Prime Minister Narendra Modi Thursday condemned the violence and the storming of the US Capitol by supporters of President Donald Trump in Washington DC, saying “orderly and peaceful transfer of power must continue”.
Taking to Twitter, the Prime Minister said, “Distressed to see news about rioting and violence in Washington DC. Orderly and peaceful transfer of power must continue. The democratic process cannot be allowed to be subverted through unlawful protests.”
Distressed to see news about rioting and violence in Washington DC. Orderly and peaceful transfer of power must continue. The democratic process cannot be allowed to be subverted through unlawful protests.
— Narendra Modi (@narendramodi) January 7, 2021
Besides Modi, several world leaders including UK Prime Minister Boris Johnson, New Zealand Prime Minister Jacinda Ardern and UN Secretary-General Antonio Guterres expressed their shock over the incident.
“Disgraceful scenes in U.S. Congress. The United States stands for democracy around the world and it is now vital that there should be a peaceful and orderly transfer of power,” Johnson tweeted.
Ardern, on the other hand, said, “What is happening is wrong. Democracy — the right of people to exercise a vote, have their voice heard and then have that decision upheld peacefully — should never be undone by a mob.”
UN spokesman Stephane Dujarric said, “In such circumstances, it is important that political leaders impress on their followers the need to refrain from violence, as well as to respect democratic processes and the rule of law.”
Several countries, both allies and antagonists of America, issued travel warnings to their citizens. Australia warned its citizens to avoid protests following what Australian Prime Minister Scott Morrison described as “rather disturbing scenes” in the United States. “The riots and protests that we’ve seen in Washington, D.C., have been terribly distressing. They are very concerning,” Morrison told reporters shortly after the US Congress resumed proceedings late Wednesday Washington time.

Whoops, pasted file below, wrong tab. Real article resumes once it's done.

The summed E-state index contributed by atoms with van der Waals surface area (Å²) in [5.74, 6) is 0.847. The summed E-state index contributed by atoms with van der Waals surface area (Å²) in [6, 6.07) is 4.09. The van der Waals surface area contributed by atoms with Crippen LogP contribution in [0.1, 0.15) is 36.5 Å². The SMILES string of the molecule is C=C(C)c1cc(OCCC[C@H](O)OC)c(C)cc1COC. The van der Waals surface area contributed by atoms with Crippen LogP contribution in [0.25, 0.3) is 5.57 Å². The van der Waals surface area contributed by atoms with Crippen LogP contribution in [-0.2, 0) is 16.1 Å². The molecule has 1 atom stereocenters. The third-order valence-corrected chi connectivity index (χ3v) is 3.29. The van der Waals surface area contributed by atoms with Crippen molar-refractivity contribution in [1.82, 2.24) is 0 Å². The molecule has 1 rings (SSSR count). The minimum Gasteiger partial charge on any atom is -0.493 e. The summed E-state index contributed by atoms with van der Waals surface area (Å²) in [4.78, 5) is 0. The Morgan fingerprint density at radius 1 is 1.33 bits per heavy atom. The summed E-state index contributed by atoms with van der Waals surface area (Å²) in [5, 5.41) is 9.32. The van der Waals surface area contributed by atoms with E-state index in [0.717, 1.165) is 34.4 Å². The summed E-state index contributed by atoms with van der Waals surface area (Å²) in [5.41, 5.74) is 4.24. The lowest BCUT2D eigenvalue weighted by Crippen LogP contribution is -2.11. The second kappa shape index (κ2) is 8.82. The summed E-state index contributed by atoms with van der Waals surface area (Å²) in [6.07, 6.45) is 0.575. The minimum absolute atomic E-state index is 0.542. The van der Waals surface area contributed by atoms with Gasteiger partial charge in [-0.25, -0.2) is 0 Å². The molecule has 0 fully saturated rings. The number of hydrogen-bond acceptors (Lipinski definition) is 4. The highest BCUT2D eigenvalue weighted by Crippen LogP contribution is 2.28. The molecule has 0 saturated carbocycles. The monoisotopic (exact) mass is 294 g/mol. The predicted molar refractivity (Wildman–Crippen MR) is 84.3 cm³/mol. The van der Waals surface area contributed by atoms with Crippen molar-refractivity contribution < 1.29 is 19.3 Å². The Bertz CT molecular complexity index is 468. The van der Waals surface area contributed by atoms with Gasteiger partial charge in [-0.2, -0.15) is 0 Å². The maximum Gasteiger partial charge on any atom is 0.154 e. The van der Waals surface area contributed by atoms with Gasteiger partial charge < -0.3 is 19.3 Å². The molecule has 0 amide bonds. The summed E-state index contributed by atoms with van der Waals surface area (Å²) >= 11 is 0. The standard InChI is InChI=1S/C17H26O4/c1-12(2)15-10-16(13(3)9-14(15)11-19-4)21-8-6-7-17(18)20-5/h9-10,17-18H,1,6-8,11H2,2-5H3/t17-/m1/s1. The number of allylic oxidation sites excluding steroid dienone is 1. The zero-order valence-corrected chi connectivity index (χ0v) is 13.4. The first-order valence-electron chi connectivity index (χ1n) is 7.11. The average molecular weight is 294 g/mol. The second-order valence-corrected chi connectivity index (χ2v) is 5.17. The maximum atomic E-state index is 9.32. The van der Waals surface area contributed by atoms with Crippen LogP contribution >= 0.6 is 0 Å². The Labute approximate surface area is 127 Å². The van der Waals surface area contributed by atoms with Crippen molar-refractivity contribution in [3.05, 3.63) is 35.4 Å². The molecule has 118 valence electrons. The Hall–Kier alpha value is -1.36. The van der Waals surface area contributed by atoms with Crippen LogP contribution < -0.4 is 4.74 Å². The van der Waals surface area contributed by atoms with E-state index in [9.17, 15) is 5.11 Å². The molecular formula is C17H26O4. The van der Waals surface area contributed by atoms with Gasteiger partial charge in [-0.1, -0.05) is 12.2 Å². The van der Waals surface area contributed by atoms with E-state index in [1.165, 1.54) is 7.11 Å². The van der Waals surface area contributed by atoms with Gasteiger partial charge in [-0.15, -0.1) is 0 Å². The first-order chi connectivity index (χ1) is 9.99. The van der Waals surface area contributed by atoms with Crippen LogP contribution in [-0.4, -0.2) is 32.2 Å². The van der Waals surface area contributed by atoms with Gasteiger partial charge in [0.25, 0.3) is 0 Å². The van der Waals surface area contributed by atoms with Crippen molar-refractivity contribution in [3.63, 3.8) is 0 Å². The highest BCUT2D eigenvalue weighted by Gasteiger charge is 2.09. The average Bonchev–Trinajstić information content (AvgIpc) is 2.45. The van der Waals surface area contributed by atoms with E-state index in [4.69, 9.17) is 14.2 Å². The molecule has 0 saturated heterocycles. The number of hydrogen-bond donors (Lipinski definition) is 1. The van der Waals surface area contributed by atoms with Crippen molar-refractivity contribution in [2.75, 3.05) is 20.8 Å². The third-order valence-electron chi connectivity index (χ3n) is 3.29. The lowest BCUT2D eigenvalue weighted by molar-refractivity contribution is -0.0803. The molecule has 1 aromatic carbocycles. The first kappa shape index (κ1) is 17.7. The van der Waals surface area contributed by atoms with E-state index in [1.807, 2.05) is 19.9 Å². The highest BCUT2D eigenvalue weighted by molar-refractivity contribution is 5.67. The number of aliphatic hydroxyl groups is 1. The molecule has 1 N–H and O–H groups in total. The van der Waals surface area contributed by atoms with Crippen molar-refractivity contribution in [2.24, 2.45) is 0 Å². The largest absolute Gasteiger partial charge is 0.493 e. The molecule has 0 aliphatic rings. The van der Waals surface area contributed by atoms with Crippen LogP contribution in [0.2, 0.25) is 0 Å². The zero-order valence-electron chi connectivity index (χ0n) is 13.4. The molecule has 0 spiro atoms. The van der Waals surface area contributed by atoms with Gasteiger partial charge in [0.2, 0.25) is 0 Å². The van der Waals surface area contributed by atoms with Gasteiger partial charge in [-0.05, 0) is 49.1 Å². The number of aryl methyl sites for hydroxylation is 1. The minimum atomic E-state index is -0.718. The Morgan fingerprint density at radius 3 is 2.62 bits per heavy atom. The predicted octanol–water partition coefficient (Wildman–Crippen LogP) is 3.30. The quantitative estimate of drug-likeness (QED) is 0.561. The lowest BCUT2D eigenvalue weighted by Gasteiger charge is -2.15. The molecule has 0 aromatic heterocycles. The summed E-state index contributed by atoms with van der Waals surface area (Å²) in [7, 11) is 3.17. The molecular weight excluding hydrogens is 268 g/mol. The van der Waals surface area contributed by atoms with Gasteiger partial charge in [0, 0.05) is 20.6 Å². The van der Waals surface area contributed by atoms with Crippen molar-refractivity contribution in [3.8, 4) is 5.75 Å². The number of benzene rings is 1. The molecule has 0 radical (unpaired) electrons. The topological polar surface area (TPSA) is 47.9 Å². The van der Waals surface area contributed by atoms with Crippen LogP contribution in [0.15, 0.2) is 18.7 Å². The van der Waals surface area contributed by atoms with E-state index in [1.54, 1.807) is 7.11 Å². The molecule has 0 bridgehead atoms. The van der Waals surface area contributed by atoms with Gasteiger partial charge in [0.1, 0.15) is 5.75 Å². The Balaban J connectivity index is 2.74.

“This is a difficult time for the United States, clearly. They’re a great friend of Australia, and they’re one of the world’s greatest democracies. And so … our thoughts are with them and we hope for the peaceful transition to take place,” he said.
“Trump and his supporters should finally accept the decision of the American voters and stop trampling on democracy,” German Foreign Minister Heiko Maas wrote on Twitter. “From inflammatory words come violent deeds.” He added that “contempt for democratic institutions has disastrous effects.”
“The beauty of democracy?” with a shrug emoji was the reaction tweeted by Bashir Ahmad, a personal assistant to the president of Nigeria, which has seen several coups since independence — including one led decades ago by President Muhammadu Buhari, who most recently entered the office via a vote.
Chilean President Sebastian Piñera and Colombian President Iván Duque were among those in Latin America who denounced the protesters, but both also said they were confident that American democracy and the rule of law would prevail.
Protesters tore down metal barricades at the bottom of the Capitol’s steps and were met by officers in riot gear. Some tried to push past the officers, who held shields, and the police could be seen firing pepper spray into the crowd to keep them back, even as the crowd shouted, “traitors”. The violence soon moved inside the Capitol building, with reports of firing at the premises. The violence also included the fatal shooting of a woman, according to the District of Columbia police.